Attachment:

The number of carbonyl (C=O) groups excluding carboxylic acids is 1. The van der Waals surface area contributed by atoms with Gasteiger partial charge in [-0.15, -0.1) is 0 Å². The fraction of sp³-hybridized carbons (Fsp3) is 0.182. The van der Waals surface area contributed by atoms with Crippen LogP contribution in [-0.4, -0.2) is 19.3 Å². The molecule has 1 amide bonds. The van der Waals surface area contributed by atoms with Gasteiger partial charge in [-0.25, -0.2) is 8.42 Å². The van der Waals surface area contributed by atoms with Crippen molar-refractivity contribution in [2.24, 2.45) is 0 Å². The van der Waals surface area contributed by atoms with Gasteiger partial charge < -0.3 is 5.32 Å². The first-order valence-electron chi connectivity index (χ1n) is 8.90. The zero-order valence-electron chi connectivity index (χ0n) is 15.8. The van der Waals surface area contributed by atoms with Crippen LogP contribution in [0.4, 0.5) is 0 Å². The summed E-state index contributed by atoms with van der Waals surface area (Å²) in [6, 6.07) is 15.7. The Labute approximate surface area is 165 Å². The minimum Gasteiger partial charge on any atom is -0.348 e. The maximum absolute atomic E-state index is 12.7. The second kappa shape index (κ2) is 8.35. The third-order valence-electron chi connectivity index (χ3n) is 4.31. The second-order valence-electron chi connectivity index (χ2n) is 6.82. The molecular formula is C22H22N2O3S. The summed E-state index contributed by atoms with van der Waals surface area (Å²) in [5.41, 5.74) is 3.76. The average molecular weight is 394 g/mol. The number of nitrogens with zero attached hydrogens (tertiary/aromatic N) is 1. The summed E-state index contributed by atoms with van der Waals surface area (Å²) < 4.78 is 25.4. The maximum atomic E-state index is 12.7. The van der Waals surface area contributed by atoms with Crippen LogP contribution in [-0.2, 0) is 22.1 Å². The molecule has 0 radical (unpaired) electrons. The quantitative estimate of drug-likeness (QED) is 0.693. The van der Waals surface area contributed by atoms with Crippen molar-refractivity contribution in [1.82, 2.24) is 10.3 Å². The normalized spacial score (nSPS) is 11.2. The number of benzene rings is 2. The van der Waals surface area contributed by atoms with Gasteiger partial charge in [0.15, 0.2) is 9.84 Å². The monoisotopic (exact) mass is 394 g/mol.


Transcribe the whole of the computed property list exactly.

The number of carbonyl (C=O) groups excluding carboxylic acids is 1. The van der Waals surface area contributed by atoms with Gasteiger partial charge in [-0.15, -0.1) is 0 Å². The fraction of sp³-hybridized carbons (Fsp3) is 0.182. The van der Waals surface area contributed by atoms with Crippen LogP contribution in [-0.4, -0.2) is 19.3 Å². The molecule has 1 amide bonds. The van der Waals surface area contributed by atoms with Gasteiger partial charge in [-0.25, -0.2) is 8.42 Å². The van der Waals surface area contributed by atoms with Crippen molar-refractivity contribution in [2.24, 2.45) is 0 Å². The van der Waals surface area contributed by atoms with Gasteiger partial charge < -0.3 is 5.32 Å². The first-order valence-electron chi connectivity index (χ1n) is 8.90. The zero-order valence-electron chi connectivity index (χ0n) is 15.8. The van der Waals surface area contributed by atoms with Crippen LogP contribution in [0.4, 0.5) is 0 Å². The summed E-state index contributed by atoms with van der Waals surface area (Å²) in [6, 6.07) is 15.7. The Labute approximate surface area is 165 Å². The minimum Gasteiger partial charge on any atom is -0.348 e. The maximum absolute atomic E-state index is 12.7. The second kappa shape index (κ2) is 8.35. The third-order valence-electron chi connectivity index (χ3n) is 4.31. The second-order valence-electron chi connectivity index (χ2n) is 6.82. The molecular formula is C22H22N2O3S. The summed E-state index contributed by atoms with van der Waals surface area (Å²) in [5.41, 5.74) is 3.76. The average molecular weight is 394 g/mol. The number of nitrogens with zero attached hydrogens (tertiary/aromatic N) is 1. The summed E-state index contributed by atoms with van der Waals surface area (Å²) < 4.78 is 25.4. The maximum atomic E-state index is 12.7. The van der Waals surface area contributed by atoms with Crippen LogP contribution in [-0.2, 0) is 22.1 Å². The molecule has 0 radical (unpaired) electrons. The quantitative estimate of drug-likeness (QED) is 0.693. The van der Waals surface area contributed by atoms with Crippen molar-refractivity contribution in [1.82, 2.24) is 10.3 Å². The normalized spacial score (nSPS) is 11.2. The number of benzene rings is 2. The van der Waals surface area contributed by atoms with Gasteiger partial charge in [0.15, 0.2) is 9.84 Å². The monoisotopic (exact) mass is 394 g/mol.